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Time Well Spent

For an amateur history nerd like myself, nothing quite brightens up yet another dreary day quite like lunch with Teddy Roosevelt. Alright so someone may think they've figured out what the Mona Lisa sounded like, but unfortunately all the technology in the world can't bring back T.R. for soup and a sandwich. So I had to settle for a read through Time Magazine's annual "Making Of America" series, which focuses this year on the larger-than-life presidential figure.

For anyone hasn't read the riveting two books on "Theodore Rex" by Edmund Morris, Time's package is a solid and thorough look at what makes Roosevelt one of our nation's most compelling figures. It's even a good refresher course for those who are familiar with the history. But it's what the magazine's new managing editor, Rick Stengel, wrote to readers about the importance of this annual series that I wanted to point out:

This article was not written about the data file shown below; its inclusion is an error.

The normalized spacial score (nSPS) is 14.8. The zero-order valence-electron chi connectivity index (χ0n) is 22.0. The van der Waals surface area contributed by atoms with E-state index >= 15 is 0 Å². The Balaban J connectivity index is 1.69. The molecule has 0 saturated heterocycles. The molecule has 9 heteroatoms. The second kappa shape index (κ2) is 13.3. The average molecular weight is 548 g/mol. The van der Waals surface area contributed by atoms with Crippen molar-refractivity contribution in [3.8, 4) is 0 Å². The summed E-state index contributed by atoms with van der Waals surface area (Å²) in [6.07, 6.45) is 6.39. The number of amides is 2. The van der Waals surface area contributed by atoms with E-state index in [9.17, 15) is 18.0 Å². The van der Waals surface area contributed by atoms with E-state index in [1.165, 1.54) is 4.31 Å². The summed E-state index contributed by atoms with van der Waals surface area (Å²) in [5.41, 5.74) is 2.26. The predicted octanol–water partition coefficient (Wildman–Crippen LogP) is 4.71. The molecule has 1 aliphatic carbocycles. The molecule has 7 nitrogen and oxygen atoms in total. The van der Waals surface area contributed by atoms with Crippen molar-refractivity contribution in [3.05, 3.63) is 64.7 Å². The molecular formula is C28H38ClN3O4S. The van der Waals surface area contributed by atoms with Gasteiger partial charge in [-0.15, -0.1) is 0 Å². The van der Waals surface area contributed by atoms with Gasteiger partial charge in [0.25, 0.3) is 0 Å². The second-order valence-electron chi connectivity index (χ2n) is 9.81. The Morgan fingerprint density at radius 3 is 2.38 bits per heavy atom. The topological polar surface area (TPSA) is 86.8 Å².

One of the great missions of TIME since we started 83 years ago has been explaining the challenges of the moment. That's why we started the series in the first place – to explore how America has grown and evolved through a long struggle with many of the same issues we're grappling with today. Our jobs as writers and reporters and editors has always been to put the news in perspective for our readers, and few things do that better than history.
Newsmagazines like Time and Newsweek are often on the receiving end of criticism for what they sometimes put on their covers (remember the "Year Of The Shark?"). But when they give you a chance to spend a few minutes renewing your acquaintance with a true American icon, they deserve a little credit as well.